Something has to be wrong; I Googled my weird symptoms.
Two or three of us have cups of barium contrast liquid which we must drink over the next hour. (It tastes as bad as it sounds)
The imaging waiting area of my hospital is half full. Most of us don’t look sick, but why would we be here if not? (This was a week or so pre-coronavirus cautions)
Why did I think this was a good idea? Shaun, The Good Doctor, saw a hospital housekeeping man burping several times and said he probably had pancreatic cancer. Sometimes I do that. So, I have cancer.
Ok, I hear you being skeptical of my self-diagnosis but, after all, Shaun Murphy, a young autistic savant surgical resident in a California hospital, was so perfect on his various insights that I couldn’t resist.
Fortunately, you can’t just walk in and order your own CT scan, so I had to go to a real doctor. I like her; she takes me seriously. (I didn’t mention the TV doctor — I still had some dignity)
She set me up for imaging of my abdomen, adding that pancreatic cancer never has symptoms until it is far advanced. Good grief, now I am worried.
The scan itself is not a big deal. It’s nowhere near as claustrophobic as an MRI and only takes less than 15 or 20 minutes.
It is necessary sometimes to have a needle inserted in a vein for more contrast liquid to be injected. The technician, kindly, explained the warm flush that would occur briefly.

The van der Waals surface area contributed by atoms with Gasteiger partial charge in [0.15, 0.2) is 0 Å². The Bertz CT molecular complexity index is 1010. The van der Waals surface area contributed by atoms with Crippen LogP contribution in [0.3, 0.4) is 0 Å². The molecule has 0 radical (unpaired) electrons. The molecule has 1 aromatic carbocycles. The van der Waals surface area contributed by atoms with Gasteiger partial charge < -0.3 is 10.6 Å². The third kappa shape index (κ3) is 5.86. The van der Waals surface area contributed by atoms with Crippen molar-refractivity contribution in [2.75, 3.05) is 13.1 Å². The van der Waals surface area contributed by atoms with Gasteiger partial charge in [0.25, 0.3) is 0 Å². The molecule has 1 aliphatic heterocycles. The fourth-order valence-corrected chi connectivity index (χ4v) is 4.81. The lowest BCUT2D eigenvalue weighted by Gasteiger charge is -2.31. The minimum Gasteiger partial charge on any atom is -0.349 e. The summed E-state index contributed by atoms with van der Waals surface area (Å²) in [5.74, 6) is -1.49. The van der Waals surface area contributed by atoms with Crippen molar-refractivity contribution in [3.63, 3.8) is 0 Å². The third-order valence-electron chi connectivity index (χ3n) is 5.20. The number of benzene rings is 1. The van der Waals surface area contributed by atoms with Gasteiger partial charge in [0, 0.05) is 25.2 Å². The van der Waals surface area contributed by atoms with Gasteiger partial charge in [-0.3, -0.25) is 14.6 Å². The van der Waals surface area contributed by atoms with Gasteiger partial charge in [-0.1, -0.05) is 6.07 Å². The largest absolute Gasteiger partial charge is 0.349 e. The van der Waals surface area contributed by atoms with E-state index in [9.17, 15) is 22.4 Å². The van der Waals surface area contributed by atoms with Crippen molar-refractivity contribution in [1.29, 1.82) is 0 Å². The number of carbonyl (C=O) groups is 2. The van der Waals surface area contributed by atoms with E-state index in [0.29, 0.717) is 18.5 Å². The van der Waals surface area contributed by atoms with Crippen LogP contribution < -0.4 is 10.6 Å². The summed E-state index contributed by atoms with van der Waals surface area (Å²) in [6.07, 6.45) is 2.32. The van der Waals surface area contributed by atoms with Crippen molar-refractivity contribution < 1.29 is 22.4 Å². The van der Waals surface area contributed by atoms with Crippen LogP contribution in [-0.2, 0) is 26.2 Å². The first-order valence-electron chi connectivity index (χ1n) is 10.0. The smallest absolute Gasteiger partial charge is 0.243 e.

A little voice says, “Take a deep breath and hold it.” Then in a few seconds, “Breathe.” After three or four of these quick images, I am all done.
Now comes the waiting. My father used to say, “Good things come to those who wait.” What the hell did he know? These results could be terrible.
I now start a routine of checking my online health account every half-hour to see if the results are available. After a day or two, I move into “no news is good news” mode and only look at it every few hours.
Finally, I just give up. That is progress and, like the watched pot, the results come through.
Some of the medical jargon was a bit worrisome but as my wise spouse pointed out, nothing you wouldn’t expect in an eighty-year-old man.
The final line, designed, I am sure, to highlight my silliness about results, was the best of all:
IMPRESSION: No acute inflammatory process in the abdomen or pelvis.
Of course, future tests and procedures are still going to worry me. I know that, right? Maybe I ought to consider letting such unnecessary anxiety go. What do you think?